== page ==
Instead of opting for Rocky Balboa and Benjamin Franklin, he’s running with Philly sports icons Reggie White, Mike Schmidt, “Dr. J” Julius Erving, Bobby Clarke, and Joe Frazier. If this mask was any more Philly it’d have a crazed Danny DeVito eating a sandwich from Geno’s/Pat’s/Tony Luke’s while playing flip cup. This is pretty cool just the same.

PHT Morning Skate: Turris excited to go to Canadian market

Phoenix Coyotes v Detroit Red Wings
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PHT’s Morning Skate takes a look around the world of hockey to see what’s happening and what we’ll be talking about around the NHL world and beyond.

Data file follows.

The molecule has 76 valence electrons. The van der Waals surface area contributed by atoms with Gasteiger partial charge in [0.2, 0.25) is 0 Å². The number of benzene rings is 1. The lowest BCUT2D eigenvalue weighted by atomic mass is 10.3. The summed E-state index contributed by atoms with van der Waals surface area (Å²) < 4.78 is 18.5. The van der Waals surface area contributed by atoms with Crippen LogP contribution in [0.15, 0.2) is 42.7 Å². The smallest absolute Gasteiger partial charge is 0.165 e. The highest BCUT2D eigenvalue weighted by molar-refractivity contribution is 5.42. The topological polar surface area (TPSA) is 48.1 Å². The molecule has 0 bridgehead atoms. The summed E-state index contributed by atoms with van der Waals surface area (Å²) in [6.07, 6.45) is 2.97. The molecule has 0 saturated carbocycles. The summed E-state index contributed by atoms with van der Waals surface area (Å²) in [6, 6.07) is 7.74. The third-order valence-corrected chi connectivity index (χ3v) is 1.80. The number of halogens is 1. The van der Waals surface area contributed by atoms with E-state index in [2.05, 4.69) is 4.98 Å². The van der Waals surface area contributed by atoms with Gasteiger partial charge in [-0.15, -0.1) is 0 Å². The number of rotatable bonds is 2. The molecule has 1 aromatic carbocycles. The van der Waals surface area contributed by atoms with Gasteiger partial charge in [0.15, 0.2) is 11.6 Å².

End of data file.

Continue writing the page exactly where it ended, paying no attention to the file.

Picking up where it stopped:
Kyle Turris talks about his excitement to play with the Ottawa Senators—and a Canadian market. He better produce quickly or all of that added exposure could turn into a heavy burden. (Senators Official)

Now that the Senators hope they’ve landed their No. 2 center with Turris, the Derick Brassard trade rumors to Ottawa should be a thing of the past. (QMI Agency)

Pat Hickey returns! This time, he’s telling us that Jacques Martin was just a scapegoat for the troubles in Montreal. (Montreal Gazette)

Unfortunately, it looks like the hockey world has yet another racial controversy on its hands. This time, we look to the OHL for the alleged insults. (Buzzing the Net)

Bobby Clarke has plenty of ideas when it comes to the concussions around the NHL. You know, because he was so anti-violence when he was a player. S/T to Kukla’s Korner. (PhillyBurbs.com)

Speaking of Flyers captains of the past, are Eric Lindros and the Flyers organization ready to bury the hatchet once and for all? (Philadelphia Inquirer)